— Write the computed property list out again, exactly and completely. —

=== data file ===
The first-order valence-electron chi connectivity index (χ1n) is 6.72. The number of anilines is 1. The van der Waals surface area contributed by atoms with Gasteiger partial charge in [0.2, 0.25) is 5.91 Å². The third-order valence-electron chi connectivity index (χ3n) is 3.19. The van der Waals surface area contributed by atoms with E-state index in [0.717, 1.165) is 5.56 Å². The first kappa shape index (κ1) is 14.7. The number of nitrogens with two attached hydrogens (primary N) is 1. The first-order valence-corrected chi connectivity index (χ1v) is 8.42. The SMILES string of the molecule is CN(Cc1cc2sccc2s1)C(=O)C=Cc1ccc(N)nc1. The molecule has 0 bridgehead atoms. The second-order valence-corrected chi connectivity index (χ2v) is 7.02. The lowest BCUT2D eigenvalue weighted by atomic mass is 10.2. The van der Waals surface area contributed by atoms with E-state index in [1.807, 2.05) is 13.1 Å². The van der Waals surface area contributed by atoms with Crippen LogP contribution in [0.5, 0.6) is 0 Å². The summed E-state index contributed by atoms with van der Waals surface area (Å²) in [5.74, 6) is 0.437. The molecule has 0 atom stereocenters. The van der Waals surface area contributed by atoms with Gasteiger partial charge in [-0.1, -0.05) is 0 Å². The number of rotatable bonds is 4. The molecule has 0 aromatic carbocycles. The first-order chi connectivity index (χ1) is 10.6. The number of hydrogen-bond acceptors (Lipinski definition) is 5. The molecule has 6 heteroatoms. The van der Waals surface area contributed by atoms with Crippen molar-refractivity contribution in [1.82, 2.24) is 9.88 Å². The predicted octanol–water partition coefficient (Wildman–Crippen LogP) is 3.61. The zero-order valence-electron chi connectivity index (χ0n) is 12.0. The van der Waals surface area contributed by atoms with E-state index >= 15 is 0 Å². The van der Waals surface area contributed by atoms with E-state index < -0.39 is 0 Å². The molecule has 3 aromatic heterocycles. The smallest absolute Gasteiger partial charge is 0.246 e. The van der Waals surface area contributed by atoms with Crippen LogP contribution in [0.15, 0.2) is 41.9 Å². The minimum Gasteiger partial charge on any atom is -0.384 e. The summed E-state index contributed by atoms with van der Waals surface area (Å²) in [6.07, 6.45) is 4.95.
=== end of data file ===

The first-order valence-electron chi connectivity index (χ1n) is 6.72. The number of anilines is 1. The van der Waals surface area contributed by atoms with Gasteiger partial charge in [0.2, 0.25) is 5.91 Å². The third-order valence-electron chi connectivity index (χ3n) is 3.19. The van der Waals surface area contributed by atoms with E-state index in [0.717, 1.165) is 5.56 Å². The first kappa shape index (κ1) is 14.7. The number of nitrogens with two attached hydrogens (primary N) is 1. The first-order valence-corrected chi connectivity index (χ1v) is 8.42. The SMILES string of the molecule is CN(Cc1cc2sccc2s1)C(=O)C=Cc1ccc(N)nc1. The molecule has 0 bridgehead atoms. The second-order valence-corrected chi connectivity index (χ2v) is 7.02. The lowest BCUT2D eigenvalue weighted by atomic mass is 10.2. The van der Waals surface area contributed by atoms with E-state index in [1.807, 2.05) is 13.1 Å². The van der Waals surface area contributed by atoms with Crippen LogP contribution in [0.5, 0.6) is 0 Å². The summed E-state index contributed by atoms with van der Waals surface area (Å²) in [5.74, 6) is 0.437. The molecule has 0 atom stereocenters. The van der Waals surface area contributed by atoms with Gasteiger partial charge in [-0.1, -0.05) is 0 Å². The number of rotatable bonds is 4. The molecule has 0 aromatic carbocycles. The first-order chi connectivity index (χ1) is 10.6. The number of hydrogen-bond acceptors (Lipinski definition) is 5. The molecule has 6 heteroatoms. The van der Waals surface area contributed by atoms with Crippen molar-refractivity contribution in [1.82, 2.24) is 9.88 Å². The predicted octanol–water partition coefficient (Wildman–Crippen LogP) is 3.61. The zero-order valence-electron chi connectivity index (χ0n) is 12.0. The van der Waals surface area contributed by atoms with E-state index >= 15 is 0 Å². The van der Waals surface area contributed by atoms with E-state index < -0.39 is 0 Å². The molecule has 3 aromatic heterocycles. The smallest absolute Gasteiger partial charge is 0.246 e. The van der Waals surface area contributed by atoms with Crippen LogP contribution in [0.15, 0.2) is 41.9 Å². The minimum Gasteiger partial charge on any atom is -0.384 e. The summed E-state index contributed by atoms with van der Waals surface area (Å²) in [6.07, 6.45) is 4.95.